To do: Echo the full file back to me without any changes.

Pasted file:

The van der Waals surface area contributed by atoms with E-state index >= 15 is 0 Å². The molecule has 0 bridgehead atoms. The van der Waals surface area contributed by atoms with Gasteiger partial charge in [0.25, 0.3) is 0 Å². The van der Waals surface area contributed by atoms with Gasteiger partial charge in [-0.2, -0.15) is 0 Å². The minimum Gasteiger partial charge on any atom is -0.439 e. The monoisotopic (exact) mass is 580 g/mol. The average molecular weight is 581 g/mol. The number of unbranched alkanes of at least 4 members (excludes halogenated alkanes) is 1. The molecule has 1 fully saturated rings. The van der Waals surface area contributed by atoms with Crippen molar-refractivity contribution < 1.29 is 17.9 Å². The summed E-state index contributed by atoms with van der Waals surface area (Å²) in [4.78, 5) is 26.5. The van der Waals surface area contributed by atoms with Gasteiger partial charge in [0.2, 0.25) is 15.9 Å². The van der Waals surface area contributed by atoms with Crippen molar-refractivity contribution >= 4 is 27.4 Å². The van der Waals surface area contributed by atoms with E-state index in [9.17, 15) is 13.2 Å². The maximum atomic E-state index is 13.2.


The van der Waals surface area contributed by atoms with E-state index >= 15 is 0 Å². The molecule has 0 bridgehead atoms. The van der Waals surface area contributed by atoms with Gasteiger partial charge in [0.25, 0.3) is 0 Å². The van der Waals surface area contributed by atoms with Gasteiger partial charge in [-0.2, -0.15) is 0 Å². The minimum Gasteiger partial charge on any atom is -0.439 e. The monoisotopic (exact) mass is 580 g/mol. The average molecular weight is 581 g/mol. The number of unbranched alkanes of at least 4 members (excludes halogenated alkanes) is 1. The molecule has 1 fully saturated rings. The van der Waals surface area contributed by atoms with Crippen molar-refractivity contribution < 1.29 is 17.9 Å². The summed E-state index contributed by atoms with van der Waals surface area (Å²) in [4.78, 5) is 26.5. The van der Waals surface area contributed by atoms with Gasteiger partial charge in [0.2, 0.25) is 15.9 Å². The van der Waals surface area contributed by atoms with Crippen molar-refractivity contribution >= 4 is 27.4 Å². The van der Waals surface area contributed by atoms with E-state index in [9.17, 15) is 13.2 Å². The maximum atomic E-state index is 13.2.